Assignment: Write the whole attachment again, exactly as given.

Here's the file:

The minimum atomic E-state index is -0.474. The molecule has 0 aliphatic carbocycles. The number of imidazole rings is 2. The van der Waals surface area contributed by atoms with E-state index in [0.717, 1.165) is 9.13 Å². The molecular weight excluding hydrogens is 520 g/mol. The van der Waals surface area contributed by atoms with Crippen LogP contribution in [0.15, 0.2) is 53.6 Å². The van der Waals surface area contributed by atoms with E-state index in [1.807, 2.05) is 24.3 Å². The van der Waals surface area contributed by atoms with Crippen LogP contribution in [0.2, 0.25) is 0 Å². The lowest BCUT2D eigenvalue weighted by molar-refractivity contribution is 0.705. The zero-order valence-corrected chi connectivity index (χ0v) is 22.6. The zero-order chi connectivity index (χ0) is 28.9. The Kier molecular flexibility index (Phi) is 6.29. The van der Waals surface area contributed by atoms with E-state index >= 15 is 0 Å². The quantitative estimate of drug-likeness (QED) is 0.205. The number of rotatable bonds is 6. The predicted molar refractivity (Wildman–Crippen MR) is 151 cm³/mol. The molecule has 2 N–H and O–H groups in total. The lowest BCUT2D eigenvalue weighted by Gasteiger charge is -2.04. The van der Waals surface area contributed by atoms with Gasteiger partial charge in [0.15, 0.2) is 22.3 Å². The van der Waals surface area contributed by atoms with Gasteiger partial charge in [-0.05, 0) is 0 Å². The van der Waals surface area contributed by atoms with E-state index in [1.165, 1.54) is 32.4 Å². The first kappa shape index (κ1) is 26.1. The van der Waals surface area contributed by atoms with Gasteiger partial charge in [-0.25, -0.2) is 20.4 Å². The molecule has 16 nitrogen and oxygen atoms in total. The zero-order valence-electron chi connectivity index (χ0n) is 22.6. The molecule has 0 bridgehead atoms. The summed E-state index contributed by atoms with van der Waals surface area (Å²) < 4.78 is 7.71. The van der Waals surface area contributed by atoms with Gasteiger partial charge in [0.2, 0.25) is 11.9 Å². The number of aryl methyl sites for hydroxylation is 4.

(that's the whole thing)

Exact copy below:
The minimum atomic E-state index is -0.474. The molecule has 0 aliphatic carbocycles. The number of imidazole rings is 2. The van der Waals surface area contributed by atoms with E-state index in [0.717, 1.165) is 9.13 Å². The molecular weight excluding hydrogens is 520 g/mol. The van der Waals surface area contributed by atoms with Crippen LogP contribution in [0.15, 0.2) is 53.6 Å². The van der Waals surface area contributed by atoms with E-state index in [1.807, 2.05) is 24.3 Å². The van der Waals surface area contributed by atoms with Crippen LogP contribution in [0.2, 0.25) is 0 Å². The lowest BCUT2D eigenvalue weighted by molar-refractivity contribution is 0.705. The zero-order valence-corrected chi connectivity index (χ0v) is 22.6. The zero-order chi connectivity index (χ0) is 28.9. The Kier molecular flexibility index (Phi) is 6.29. The van der Waals surface area contributed by atoms with E-state index >= 15 is 0 Å². The quantitative estimate of drug-likeness (QED) is 0.205. The number of rotatable bonds is 6. The predicted molar refractivity (Wildman–Crippen MR) is 151 cm³/mol. The molecule has 2 N–H and O–H groups in total. The lowest BCUT2D eigenvalue weighted by Gasteiger charge is -2.04. The van der Waals surface area contributed by atoms with Gasteiger partial charge in [0.15, 0.2) is 22.3 Å². The van der Waals surface area contributed by atoms with Gasteiger partial charge in [-0.05, 0) is 0 Å². The van der Waals surface area contributed by atoms with E-state index in [1.165, 1.54) is 32.4 Å². The first kappa shape index (κ1) is 26.1. The van der Waals surface area contributed by atoms with Gasteiger partial charge in [-0.25, -0.2) is 20.4 Å². The molecule has 16 nitrogen and oxygen atoms in total. The zero-order valence-electron chi connectivity index (χ0n) is 22.6. The molecule has 0 bridgehead atoms. The summed E-state index contributed by atoms with van der Waals surface area (Å²) < 4.78 is 7.71. The van der Waals surface area contributed by atoms with Gasteiger partial charge in [0.2, 0.25) is 11.9 Å². The number of aryl methyl sites for hydroxylation is 4.